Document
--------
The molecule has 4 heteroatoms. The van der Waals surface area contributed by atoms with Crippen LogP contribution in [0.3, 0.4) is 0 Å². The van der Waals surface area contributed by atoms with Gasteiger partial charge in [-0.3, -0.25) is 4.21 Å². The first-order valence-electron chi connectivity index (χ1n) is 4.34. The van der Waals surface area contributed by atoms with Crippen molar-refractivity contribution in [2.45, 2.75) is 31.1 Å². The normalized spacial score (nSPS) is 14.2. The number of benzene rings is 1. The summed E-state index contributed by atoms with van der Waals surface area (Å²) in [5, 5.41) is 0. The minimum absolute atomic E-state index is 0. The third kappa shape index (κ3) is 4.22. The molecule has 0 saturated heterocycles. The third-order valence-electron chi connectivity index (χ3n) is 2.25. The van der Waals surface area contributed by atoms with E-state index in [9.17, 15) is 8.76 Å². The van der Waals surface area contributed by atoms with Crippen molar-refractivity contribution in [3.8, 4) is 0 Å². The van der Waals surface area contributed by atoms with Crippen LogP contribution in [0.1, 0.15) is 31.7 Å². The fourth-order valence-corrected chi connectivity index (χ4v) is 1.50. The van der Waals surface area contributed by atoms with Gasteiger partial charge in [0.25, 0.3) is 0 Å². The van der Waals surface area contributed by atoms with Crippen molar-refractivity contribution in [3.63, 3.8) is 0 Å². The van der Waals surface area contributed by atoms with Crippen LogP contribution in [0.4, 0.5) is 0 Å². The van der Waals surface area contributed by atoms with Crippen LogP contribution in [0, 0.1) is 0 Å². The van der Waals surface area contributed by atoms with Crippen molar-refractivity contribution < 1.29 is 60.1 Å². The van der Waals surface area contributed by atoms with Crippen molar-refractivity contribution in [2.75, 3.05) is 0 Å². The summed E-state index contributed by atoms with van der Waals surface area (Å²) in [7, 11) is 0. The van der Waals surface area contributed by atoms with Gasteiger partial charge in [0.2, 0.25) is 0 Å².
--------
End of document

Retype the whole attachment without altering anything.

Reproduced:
The molecule has 4 heteroatoms. The van der Waals surface area contributed by atoms with Crippen LogP contribution in [0.3, 0.4) is 0 Å². The van der Waals surface area contributed by atoms with Gasteiger partial charge in [-0.3, -0.25) is 4.21 Å². The first-order valence-electron chi connectivity index (χ1n) is 4.34. The van der Waals surface area contributed by atoms with Crippen molar-refractivity contribution in [2.45, 2.75) is 31.1 Å². The normalized spacial score (nSPS) is 14.2. The number of benzene rings is 1. The summed E-state index contributed by atoms with van der Waals surface area (Å²) in [5, 5.41) is 0. The minimum absolute atomic E-state index is 0. The third kappa shape index (κ3) is 4.22. The molecule has 0 saturated heterocycles. The third-order valence-electron chi connectivity index (χ3n) is 2.25. The van der Waals surface area contributed by atoms with E-state index in [9.17, 15) is 8.76 Å². The van der Waals surface area contributed by atoms with Crippen molar-refractivity contribution in [3.8, 4) is 0 Å². The van der Waals surface area contributed by atoms with Crippen LogP contribution in [0.1, 0.15) is 31.7 Å². The fourth-order valence-corrected chi connectivity index (χ4v) is 1.50. The van der Waals surface area contributed by atoms with Gasteiger partial charge in [0.25, 0.3) is 0 Å². The van der Waals surface area contributed by atoms with Crippen molar-refractivity contribution in [3.63, 3.8) is 0 Å². The van der Waals surface area contributed by atoms with Crippen LogP contribution in [0.4, 0.5) is 0 Å². The van der Waals surface area contributed by atoms with Crippen LogP contribution in [0, 0.1) is 0 Å². The van der Waals surface area contributed by atoms with Crippen molar-refractivity contribution < 1.29 is 60.1 Å². The van der Waals surface area contributed by atoms with Crippen molar-refractivity contribution in [2.75, 3.05) is 0 Å². The summed E-state index contributed by atoms with van der Waals surface area (Å²) in [7, 11) is 0. The van der Waals surface area contributed by atoms with Gasteiger partial charge in [0.2, 0.25) is 0 Å².